An ammonia-air or ammonia-steam mixture is injected through an injection grid into exhaust gases containing NOx. The flue gases are thoroughly mixed in a turbulent zone, and then pass through the catalyst where the NOx reduction reactions take place. The process is referred to as “selective” because it takes oxygen from nitrogen compounds only and not from carbon, sulphur, or other oxygenated compounds. The catalyst promotes the reaction, but is not consumed by it.

Placing the SCR system

SCR designs are typically categorized according to their position in the air quality control system. SCRs placed ahead of the particulate control system are referred to as high-dust configurations; SCRs placed behind the particulate control system are referred to as low-dust configurations. There are distinct benefits and drawbacks associated with each option.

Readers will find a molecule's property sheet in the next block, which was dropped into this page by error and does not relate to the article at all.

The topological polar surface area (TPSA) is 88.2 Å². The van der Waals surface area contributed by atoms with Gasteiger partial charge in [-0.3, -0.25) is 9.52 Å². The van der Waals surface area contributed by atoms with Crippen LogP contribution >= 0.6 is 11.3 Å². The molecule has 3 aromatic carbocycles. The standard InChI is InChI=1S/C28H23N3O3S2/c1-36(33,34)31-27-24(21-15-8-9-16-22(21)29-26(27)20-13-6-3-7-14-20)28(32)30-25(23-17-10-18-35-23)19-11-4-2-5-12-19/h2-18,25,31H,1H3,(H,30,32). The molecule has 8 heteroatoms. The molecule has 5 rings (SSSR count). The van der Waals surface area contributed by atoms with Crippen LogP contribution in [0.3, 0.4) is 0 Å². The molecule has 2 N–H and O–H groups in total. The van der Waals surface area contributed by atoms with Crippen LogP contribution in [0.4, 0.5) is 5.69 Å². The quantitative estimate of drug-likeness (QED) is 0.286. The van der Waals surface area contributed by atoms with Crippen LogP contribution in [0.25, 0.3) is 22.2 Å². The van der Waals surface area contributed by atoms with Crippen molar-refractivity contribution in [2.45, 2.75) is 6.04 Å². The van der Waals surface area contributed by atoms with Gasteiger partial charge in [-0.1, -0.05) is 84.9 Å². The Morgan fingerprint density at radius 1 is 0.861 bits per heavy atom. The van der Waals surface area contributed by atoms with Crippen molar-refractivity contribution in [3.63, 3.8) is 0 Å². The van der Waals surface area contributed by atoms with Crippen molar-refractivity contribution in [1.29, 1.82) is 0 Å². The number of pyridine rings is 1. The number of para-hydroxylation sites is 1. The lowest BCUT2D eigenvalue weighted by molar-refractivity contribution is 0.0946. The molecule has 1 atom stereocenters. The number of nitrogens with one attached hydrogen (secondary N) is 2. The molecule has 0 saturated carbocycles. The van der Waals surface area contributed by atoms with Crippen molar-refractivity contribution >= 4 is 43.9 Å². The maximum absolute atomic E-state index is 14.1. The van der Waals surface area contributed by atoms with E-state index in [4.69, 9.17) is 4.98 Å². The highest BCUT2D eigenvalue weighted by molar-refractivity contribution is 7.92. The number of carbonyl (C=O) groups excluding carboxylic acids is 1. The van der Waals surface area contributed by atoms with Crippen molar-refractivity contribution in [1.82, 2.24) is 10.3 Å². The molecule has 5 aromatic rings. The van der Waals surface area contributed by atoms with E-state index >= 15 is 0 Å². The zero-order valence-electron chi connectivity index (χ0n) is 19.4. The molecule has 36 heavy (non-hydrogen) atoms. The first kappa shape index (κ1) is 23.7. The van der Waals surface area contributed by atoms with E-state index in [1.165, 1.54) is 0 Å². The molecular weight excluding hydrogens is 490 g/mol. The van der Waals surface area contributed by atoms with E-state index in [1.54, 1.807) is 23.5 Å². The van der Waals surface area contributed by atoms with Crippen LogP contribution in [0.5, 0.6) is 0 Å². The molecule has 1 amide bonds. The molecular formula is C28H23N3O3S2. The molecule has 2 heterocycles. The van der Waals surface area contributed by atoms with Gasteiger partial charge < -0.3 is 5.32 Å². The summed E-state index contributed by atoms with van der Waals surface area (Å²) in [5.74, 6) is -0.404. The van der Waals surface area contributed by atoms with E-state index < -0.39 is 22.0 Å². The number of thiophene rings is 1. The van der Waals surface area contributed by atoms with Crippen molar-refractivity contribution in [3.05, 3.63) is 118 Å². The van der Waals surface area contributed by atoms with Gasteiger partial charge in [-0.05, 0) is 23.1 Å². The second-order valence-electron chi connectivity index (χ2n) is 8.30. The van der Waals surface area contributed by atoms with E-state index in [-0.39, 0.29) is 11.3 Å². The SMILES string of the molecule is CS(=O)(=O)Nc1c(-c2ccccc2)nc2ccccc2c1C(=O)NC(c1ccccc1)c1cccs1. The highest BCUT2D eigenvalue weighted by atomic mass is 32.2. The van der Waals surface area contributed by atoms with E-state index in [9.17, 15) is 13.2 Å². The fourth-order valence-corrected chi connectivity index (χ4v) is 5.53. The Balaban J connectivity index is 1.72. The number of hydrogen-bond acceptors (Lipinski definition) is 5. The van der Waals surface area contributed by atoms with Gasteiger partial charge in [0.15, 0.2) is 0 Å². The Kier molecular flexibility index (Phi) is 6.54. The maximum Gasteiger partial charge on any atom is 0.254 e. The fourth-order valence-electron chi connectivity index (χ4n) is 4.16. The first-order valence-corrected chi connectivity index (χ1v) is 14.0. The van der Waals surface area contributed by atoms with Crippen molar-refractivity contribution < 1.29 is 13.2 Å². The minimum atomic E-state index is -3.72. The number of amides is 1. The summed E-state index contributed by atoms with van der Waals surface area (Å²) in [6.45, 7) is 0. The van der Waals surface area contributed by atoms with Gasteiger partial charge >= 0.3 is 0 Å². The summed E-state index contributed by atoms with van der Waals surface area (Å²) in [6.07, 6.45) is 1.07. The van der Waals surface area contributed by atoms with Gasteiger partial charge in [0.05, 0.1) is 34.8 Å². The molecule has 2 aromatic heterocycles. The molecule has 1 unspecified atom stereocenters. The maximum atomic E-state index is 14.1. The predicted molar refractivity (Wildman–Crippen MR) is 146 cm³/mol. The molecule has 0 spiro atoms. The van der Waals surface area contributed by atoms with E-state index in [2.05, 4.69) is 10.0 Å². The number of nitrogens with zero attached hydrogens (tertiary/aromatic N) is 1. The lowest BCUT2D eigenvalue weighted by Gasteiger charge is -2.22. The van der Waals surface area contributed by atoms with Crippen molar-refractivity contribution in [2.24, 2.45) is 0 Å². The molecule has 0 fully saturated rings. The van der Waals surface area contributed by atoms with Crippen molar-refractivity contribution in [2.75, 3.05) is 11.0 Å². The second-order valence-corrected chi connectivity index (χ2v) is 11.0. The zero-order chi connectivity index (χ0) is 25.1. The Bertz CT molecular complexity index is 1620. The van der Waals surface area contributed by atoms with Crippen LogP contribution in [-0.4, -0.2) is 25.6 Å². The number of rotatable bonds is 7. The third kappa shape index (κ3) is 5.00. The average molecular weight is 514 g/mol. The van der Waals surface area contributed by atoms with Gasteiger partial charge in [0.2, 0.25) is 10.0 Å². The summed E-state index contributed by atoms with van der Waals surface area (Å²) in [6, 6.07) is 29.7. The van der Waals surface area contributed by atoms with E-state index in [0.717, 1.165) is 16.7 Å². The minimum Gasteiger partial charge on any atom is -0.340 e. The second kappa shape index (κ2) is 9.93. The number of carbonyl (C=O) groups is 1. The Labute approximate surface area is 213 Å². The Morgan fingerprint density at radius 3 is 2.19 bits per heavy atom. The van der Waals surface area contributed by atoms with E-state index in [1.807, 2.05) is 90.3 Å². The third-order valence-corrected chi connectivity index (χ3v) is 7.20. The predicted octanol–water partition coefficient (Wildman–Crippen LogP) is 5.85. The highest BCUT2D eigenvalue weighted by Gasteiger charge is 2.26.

In a high-dust configuration, the SCR typically sits between the economizer and the air preheater, upstream of an electrostatic precipitator (ESP) or baghouse. In this configuration, ash levels can exceed 18 per cent of the flue gas and, depending on the coal being fired, the flue gas can contain highly abrasive and erosive solid particulate species.

The primary benefit of the high-dust configuration is that the flue gas temperature (typically 650oF/340oC) is optimum for the catalytic NOx reduction reaction and is also above the temperature required to avoid condensation of ammonium salts onto the catalyst. The formation and presence of ammonium salts reduces the effective catalyst surface area by blocking the catalyst pores. Ammonium salt condensation also can foul heat transfer surfaces in the downstream air preheater.